There’s something to be said for a fresh start. No baggage, no preconceived notions, just what you see is what you get.
As I prepare to take on the NFL on a weekly basis once again, I will be doing so with a few tech toys to assist me, not the least of which would be my iPad. So many songs, so many memories, and so many pictures, including screenshots to freeze football games at one moment in time, all gone. My friend and pro-Apple guy Dan suggested I restore everything from “The Cloud”. Well, I don’t trust the cloud; we saw how Lando did Han when he put his faith in Cloud City’s head honcho, and I don’t do well enough in the cold to take risks like that. So, everything is gone, but I see it as a purge of the clutter and I’m happy to have a clean slate.
Six weeks into the NFL’s 2014 season, a look around the league would reveal plenty of organizations that would love to just reboot what’s happened to them this fall and go back to August, maybe even May if you’re a draft geek. The thing is, there’s still time, with 11 weeks of regular season football remaining, to bounce back. That might not be the case if you’re Jacksonville, Oakland, or Tampa Bay with a combined record of 1-16, but for others with an uphill climb ahead of them, say hello to the sherpa before you head for the summit.
What I Anticipated Most
Not everyone can play in the game of the week, we get that. We need someone to play Jacksonville and Oakland every week, but I don’t early await the kickoff of those games. Division match-ups always come with a bit of appeal, even in Nashville, where the Titans would host the laughable Jaguars of Jacksonville in an AFC South contest. However, there’s a bit more appeal in Buffalo, where the upstart Bills battled Brady and company for first place in the AFC East, the Browns looked to defeat Ben Roethlisberger for just the second time in his 11-year career, the Vikings hosted the Lions, and our night-cap on Sunday featured the Giants in Philly.
I went with the game under the lights in the City of Brotherly Love. The Eagles have played very well at home and entered the weekend with the league’s #2 offense. The G-Men decided to play a six-game pre-season, but have taken three straight, all by double digits, since coming out of the gate at 0-2. It was all a matter of which Giants team would show up.
Let’s just say, “Bad Giants,” and be done with it. These guys are going to be without Victor Cruz now, and it doesn’t get any easier. The Eagles knew they needed this, since Dallas didn’t let the 12th man take them down in the Northwest, and their 27-0 victory in the Northeast was a statement on Sunday. Something we should not understate, the up-in-the-air status of Darren Sproles means a lot to the value of the stock of one Shady McCoy, and also to the interest of Philadelphia being legitimate contenders in the NFC.
Thursday Is My Garbage Day
It’s the same everywhere. Friday morning, you turn on the radio and the voice you hear is frustrated with yet another lopsided affair in the NFL. Suddenly, there’s too much NFL and we don’t need it every night of the week. It’s not fair to the away team and they aren’t cognizant of player safety.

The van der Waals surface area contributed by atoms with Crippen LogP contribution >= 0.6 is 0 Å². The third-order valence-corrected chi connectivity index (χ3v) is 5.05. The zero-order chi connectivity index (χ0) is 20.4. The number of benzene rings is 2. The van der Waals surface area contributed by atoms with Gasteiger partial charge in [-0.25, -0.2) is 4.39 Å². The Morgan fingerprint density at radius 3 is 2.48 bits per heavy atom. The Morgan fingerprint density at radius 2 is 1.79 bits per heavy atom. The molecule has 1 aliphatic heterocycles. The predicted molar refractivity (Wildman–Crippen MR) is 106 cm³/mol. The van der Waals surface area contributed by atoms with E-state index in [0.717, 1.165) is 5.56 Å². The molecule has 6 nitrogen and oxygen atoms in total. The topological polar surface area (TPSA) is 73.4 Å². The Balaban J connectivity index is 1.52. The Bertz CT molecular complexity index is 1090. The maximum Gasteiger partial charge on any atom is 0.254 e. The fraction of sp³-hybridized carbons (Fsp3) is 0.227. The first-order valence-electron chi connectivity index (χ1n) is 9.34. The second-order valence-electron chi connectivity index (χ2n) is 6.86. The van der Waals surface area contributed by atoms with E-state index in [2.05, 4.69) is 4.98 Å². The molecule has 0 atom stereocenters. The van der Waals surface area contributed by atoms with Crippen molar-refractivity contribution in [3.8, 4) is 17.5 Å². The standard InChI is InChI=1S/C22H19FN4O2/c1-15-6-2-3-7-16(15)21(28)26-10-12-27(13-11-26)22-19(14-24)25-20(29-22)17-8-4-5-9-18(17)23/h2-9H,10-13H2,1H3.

Maybe there’s some merit to all of that, but it’s only “My Garbage Day” because that’s the day the city sends the trucks to my neighborhood to haul away our weekly refuse. With Peyton Manning gone for rockier mountain pastures, Colts at Texans promised a little more intrigue, given how up everyone was on Houston’s 3-2 start. If there was any one hope for this game, it would be to buck the trend of dreadful Thursday Night Football.
Andrew Luck and the Colts didn’t come prepared to oblige, going up 24-0 in the first quarter and leading the locals into a countdown to the Astros Opening Day in 2015. They didn’t put this one on ice until D’Qwell Jackson fell on a Ryan Fitzpartick fumble just inside the two-minute warning to give the visitors from Indianapolis the 33-28 victory and a 4-2 record on the season. Jackson was not the only former Cleveland Brown with a 4th quarter takeaway on Thursday night. On the Texans previous possession, with the Colts up by 5, Houston receiver Andre Johnson basically caused his own fumble in the midst of a catch-and-run, arguably close to field goal range, which former Brown Mike Adams picked up.
The play was subject to review, so we got to hear Jim Nantz excitedly talk about making a football move and CBS officiating consultant Mike Carey was damn sure it would be overturned. It was not, but it’s always fun to hear the conviction in their voices when they’re sure they’re right. One thing that they might be right about is that this game featured two MVP candidates. We saw a lot of them too, considering Andrew Luck and his Colts’ offense dominated time of possession, but even in defeat, Texans defensive lineman JJ Watt is a force to be reckoned with. In victory, Luck got to be the hero, completing 25 passes for a big chunk of yards and trio of scores, but it was Luck and rookie center Jonotthan Harrison’s unforced error on the shotgun snap that gave us the highlight of the night…for Watt.